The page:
Many years ago we had a Brazilian baby sitter who was always fascinated by the profusion of ingredients — Mexican chiles, Japanese fish bouillon, Lebanese tahini paste — in our kitchen cupboard.
“I’m going to make you some Brazilian food,” she often promised. “There is a dish that I know you’ve never had before. You’ll love it!”
The day finally came when we got the invitation, and we bundled up the kids and headed over to her apartment wondering what tasty rainforest rarities lay in store. She and her husband welcomed us warmly, opened the bottle of wine we brought and presented glasses with great fanfare.
“Ready to eat?” she asked. She peeled the foil from a large casserole dish, ripped open a nearby bag of Ruffles potato chips and began crushing handfuls over the top. Here was Brazilian chicken stroganoff, mild and ultra-creamy; very tasty but it looked like something from the Pillsbury Bake-Off.
I’ve never been to Brazil, but I’ve since eaten enough of that country’s cuisine at friends’ houses and in restaurants to learn there are two sides to it. On the one hand, it’s a striking melange of native, European and African foodways, its exotic pantry filled with palm oil, cassava root, passion fruit and yucca.
But then there’s this: Brazilians really love soft, creamy food. Some typical preparations taste like they came from a Continental restaurant of yore, others seem more like Midwestern hot dish. Yet many also possess a kind of shimmery, caressing quality that seems typically Brazilian — like a standard tune played by a bossa nova band.
Keep all this in mind when you try out Botekim Brazilian Bistro, a sweet surprise in east Cobb County’s burgeoning Little Brazil. Unlike the nearby buffets and lunch counters that cater to the immigrant community, Botekim proposes a more upmarket experience for Brazilians and curious non-natives alike. A full bar, pretty table settings and cosseting service from uniformed waiters set the tone for the gentle indulgence of the cooking.
Owner-chef Alex DeGrossi (a veteran of Bistro Niko and Market in the W Hotel Buckhead) brings fine-dining flourish to his cooking. Every table should start with his bolinho de aipim com carne ($7), a stack of crispy, golf-ball yucca fritters festooned with wisps of greenery. Cut them open, and a tender ground beef filling spills out into the sweet-spicy malagueta pepper sauce painted on the plate. The subtle flavors dance to a swaying samba on your tongue.
Also excellent: a bowl of caldo verde ($4) — rich, creamy-chunky potato soup shot through with collard greens and chunks of linguiça sausage. Have a bowl of this at lunch with a watercress salad ($6) in red wine vinaigrette with candied pecans and you’ll leave a happy gaucho.
I am less taken with an appetizer portion of linguiça sausage ($7) sliced and popped over rounds of cottony bread with caramelized onions.
Botekim has that “nice restaurant” vibe that would have so pleased my parents. The waiters say things like “I’ve got some fresh bread heating in the oven for you,” and they smile and twist the plates so they’re positioned perfectly before you.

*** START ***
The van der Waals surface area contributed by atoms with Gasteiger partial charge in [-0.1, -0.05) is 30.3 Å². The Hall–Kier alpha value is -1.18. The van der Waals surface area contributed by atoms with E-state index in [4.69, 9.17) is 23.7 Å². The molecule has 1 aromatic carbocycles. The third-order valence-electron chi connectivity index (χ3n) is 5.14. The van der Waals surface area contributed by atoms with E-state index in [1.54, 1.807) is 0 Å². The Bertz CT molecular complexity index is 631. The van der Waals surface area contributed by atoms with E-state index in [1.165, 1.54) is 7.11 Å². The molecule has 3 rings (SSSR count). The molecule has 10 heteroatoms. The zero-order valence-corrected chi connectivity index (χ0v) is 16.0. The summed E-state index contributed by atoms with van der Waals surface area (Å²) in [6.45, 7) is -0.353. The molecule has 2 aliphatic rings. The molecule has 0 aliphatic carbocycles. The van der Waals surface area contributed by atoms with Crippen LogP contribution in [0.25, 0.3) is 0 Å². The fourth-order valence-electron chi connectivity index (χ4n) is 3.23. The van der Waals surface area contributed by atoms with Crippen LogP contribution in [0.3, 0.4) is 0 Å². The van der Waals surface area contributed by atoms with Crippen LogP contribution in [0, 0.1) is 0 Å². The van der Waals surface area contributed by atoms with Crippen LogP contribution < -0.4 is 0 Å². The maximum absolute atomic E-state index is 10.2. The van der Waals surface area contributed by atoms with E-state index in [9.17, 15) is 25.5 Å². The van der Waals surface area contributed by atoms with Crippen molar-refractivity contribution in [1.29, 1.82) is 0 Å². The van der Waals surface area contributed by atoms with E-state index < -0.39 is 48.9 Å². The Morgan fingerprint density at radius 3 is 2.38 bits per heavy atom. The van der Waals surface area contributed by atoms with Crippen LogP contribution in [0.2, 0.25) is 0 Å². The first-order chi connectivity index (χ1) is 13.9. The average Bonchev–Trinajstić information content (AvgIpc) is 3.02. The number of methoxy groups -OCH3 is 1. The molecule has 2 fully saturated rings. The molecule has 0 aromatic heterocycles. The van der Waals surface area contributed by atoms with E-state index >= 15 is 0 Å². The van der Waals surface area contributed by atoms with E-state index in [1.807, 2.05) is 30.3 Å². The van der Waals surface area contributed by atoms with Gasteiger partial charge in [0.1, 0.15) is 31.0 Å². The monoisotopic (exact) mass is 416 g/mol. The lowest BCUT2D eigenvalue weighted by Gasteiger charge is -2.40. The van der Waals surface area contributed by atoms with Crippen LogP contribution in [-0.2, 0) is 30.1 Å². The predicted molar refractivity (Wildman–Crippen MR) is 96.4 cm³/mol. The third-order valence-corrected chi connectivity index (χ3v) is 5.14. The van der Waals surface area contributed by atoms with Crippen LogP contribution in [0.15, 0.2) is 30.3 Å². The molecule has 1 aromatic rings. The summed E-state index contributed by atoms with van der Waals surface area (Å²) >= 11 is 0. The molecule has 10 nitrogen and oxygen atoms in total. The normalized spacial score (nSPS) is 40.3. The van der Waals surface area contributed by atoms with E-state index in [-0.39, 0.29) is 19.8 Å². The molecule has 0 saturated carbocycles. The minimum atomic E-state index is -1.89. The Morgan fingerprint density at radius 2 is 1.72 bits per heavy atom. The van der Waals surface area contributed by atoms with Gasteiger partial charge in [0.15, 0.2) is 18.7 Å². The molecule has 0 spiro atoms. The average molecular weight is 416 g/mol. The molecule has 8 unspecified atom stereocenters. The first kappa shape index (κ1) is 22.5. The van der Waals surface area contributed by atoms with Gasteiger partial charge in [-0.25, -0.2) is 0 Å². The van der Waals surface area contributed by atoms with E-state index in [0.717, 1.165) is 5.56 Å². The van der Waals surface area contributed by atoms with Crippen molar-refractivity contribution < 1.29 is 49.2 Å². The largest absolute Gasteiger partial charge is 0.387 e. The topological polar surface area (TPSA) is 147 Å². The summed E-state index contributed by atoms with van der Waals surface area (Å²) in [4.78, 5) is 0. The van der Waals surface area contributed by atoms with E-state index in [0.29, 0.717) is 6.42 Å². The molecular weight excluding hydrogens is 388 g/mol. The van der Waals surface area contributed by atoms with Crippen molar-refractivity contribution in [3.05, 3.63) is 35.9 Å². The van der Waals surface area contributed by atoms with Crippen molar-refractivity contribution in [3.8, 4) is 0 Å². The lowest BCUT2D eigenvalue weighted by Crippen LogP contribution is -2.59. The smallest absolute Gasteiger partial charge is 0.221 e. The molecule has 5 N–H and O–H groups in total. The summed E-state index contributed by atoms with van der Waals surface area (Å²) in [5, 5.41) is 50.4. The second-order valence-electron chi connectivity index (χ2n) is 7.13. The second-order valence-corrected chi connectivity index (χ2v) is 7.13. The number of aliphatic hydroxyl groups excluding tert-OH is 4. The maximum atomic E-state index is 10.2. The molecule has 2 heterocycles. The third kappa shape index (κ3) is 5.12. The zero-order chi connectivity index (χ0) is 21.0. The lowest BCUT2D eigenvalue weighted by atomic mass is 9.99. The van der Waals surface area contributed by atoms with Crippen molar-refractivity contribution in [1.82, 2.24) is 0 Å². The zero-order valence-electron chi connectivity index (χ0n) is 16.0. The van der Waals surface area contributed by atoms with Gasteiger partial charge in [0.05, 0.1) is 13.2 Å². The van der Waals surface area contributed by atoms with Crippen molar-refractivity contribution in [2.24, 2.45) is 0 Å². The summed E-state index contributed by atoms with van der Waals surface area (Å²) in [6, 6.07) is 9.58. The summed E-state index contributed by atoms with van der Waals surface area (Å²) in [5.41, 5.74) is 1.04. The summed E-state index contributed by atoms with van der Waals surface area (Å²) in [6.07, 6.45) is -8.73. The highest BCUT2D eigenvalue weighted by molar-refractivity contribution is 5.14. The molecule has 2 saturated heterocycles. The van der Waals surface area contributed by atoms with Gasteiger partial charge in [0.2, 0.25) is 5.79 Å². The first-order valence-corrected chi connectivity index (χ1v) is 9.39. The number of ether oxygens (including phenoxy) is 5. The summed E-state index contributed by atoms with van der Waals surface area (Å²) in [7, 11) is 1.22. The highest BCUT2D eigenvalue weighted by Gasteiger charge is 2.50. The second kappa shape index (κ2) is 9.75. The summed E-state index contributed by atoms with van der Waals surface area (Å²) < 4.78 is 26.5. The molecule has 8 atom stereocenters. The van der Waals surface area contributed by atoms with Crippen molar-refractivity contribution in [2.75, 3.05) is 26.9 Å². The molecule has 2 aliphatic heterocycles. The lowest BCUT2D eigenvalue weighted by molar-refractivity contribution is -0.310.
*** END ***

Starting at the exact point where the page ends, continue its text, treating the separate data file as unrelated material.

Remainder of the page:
I like my grilled pork loin ($16), two thick medallions served with emerald collard greens and plugs of roast banana tossed in nutty toasted manioc flour. It is plain and easygoing. I also like the picanha (rump cap of beef, $21), served sliced and rosy red with a pile of shoestring fries. Good ingredients, no fuss.
But I hear that soft Brazilian music in a fillet of fresh flounder ($14) served in a belle meunière sauce of brown butter, mushrooms, shrimp and hearts of palm. The sauce is thick and luxurious, and you can’t help but spoon it over the accompanying mashed potatoes.
The food here wants a good glass of wine, and Botekim delivers. All wines are available by the glass, half-bottle carafe or bottle and are priced in a simplified three-tier price structure. How nice to share a carafe of the dark, jammy Quinta do Portal Colheita Douro ($18) with a friend. There are some good values here, including the Domaine Chandon Pinot Meunier ($36 a bottle) and the Domaine de la Fruitière Muscadet de Sevre et Maine ($18 a bottle). I’m a bit less interested in the extremely sweet caipirinha cocktail ($7).
Some tropical ingredients do surface on the menu here and there. Passion fruit sauces a fillet of salmon and provides tart piquancy to a lovely mousse ($7) for dessert. But I’d love to see DeGrossi nod to the distinctive cuisine of Bahia in the northeast of Brazil somewhere on this menu. I’d bet he makes a mean vatapa, the famous shrimp stew prepared with coconut milk and palm oil.
DeGrossi makes his own carne seca, air-dried beef, to lavish over mashed potatoes for a kind of shepherd’s pie. It also shows up in a tasty lunch sandwich ($9.50) with a cap of melted Swiss cheese.
But carne seca is also a key ingredient in feijoada — a black bean stew that is Brazil’s national dish and the centerpiece of a full meal featuring rice, sautéed collard greens, toasted manioc flour and fresh oranges. DeGrossi makes feijoada as an occasional special, but it’s surely something that more of us non-Brazilians would find destination-worthy were it on the standing menu. I can’t wait to try it here.BOTEKIM BRAZILIAN BISTRO 1410 Terrell Mill Road S.E., Marietta; 678-402-7584 Food: Soft, easygoing food with a hint of the tropics. Service: excellent and very caring Best dishes: flounder with belle meunière sauce, passion fruit mousse, yucca fritters with ground beef Vegetarian selections: salads and sides Credit cards: all major Hours: 11:30 a.m.-10 p.m. Mondays-Saturdays Children: Fine, and they’ll likely enjoy the food. Parking: in attached lot Reservations: yes Wheelchair access: full Smoking: no Noise level: moderate Patio: yes Takeout: yes